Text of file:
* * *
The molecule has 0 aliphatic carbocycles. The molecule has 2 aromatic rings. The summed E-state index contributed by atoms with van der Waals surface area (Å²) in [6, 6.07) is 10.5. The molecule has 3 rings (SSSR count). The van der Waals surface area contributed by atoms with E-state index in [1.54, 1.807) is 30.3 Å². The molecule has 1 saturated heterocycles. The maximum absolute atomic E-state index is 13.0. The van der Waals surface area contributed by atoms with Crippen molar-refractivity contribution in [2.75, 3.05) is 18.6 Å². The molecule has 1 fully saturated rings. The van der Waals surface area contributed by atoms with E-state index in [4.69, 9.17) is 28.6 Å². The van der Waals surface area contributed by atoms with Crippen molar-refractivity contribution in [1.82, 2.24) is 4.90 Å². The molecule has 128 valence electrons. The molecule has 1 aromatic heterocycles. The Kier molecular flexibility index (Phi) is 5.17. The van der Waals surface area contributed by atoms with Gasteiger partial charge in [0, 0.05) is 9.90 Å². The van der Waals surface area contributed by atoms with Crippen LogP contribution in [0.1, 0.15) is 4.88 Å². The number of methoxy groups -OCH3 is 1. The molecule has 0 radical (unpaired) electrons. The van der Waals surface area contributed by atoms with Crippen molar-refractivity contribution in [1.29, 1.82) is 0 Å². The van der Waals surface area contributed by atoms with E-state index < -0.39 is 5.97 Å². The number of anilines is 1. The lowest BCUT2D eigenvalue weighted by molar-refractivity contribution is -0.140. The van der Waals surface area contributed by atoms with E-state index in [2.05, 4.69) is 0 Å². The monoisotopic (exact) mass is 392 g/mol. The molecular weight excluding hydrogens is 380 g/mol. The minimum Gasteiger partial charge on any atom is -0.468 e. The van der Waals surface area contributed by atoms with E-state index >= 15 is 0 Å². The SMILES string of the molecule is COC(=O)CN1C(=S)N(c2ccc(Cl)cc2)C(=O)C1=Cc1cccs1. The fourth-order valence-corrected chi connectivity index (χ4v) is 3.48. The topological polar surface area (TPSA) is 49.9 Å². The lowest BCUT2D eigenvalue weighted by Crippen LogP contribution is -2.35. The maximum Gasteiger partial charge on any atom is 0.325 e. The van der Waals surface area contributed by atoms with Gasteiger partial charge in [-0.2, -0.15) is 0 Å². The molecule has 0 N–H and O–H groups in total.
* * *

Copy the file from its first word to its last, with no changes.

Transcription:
The molecule has 0 aliphatic carbocycles. The molecule has 2 aromatic rings. The summed E-state index contributed by atoms with van der Waals surface area (Å²) in [6, 6.07) is 10.5. The molecule has 3 rings (SSSR count). The van der Waals surface area contributed by atoms with E-state index in [1.54, 1.807) is 30.3 Å². The molecule has 1 saturated heterocycles. The maximum absolute atomic E-state index is 13.0. The van der Waals surface area contributed by atoms with Crippen molar-refractivity contribution in [2.75, 3.05) is 18.6 Å². The molecule has 1 fully saturated rings. The van der Waals surface area contributed by atoms with E-state index in [4.69, 9.17) is 28.6 Å². The van der Waals surface area contributed by atoms with Crippen molar-refractivity contribution in [1.82, 2.24) is 4.90 Å². The molecule has 128 valence electrons. The molecule has 1 aromatic heterocycles. The Kier molecular flexibility index (Phi) is 5.17. The van der Waals surface area contributed by atoms with Gasteiger partial charge in [0, 0.05) is 9.90 Å². The van der Waals surface area contributed by atoms with Crippen LogP contribution in [0.1, 0.15) is 4.88 Å². The number of methoxy groups -OCH3 is 1. The molecule has 0 radical (unpaired) electrons. The van der Waals surface area contributed by atoms with Crippen molar-refractivity contribution in [1.29, 1.82) is 0 Å². The van der Waals surface area contributed by atoms with E-state index < -0.39 is 5.97 Å². The number of anilines is 1. The lowest BCUT2D eigenvalue weighted by molar-refractivity contribution is -0.140. The van der Waals surface area contributed by atoms with E-state index in [2.05, 4.69) is 0 Å². The monoisotopic (exact) mass is 392 g/mol. The molecular weight excluding hydrogens is 380 g/mol. The minimum Gasteiger partial charge on any atom is -0.468 e. The van der Waals surface area contributed by atoms with E-state index >= 15 is 0 Å². The SMILES string of the molecule is COC(=O)CN1C(=S)N(c2ccc(Cl)cc2)C(=O)C1=Cc1cccs1. The fourth-order valence-corrected chi connectivity index (χ4v) is 3.48. The topological polar surface area (TPSA) is 49.9 Å². The lowest BCUT2D eigenvalue weighted by Crippen LogP contribution is -2.35. The maximum Gasteiger partial charge on any atom is 0.325 e. The van der Waals surface area contributed by atoms with Gasteiger partial charge in [-0.2, -0.15) is 0 Å². The molecule has 0 N–H and O–H groups in total.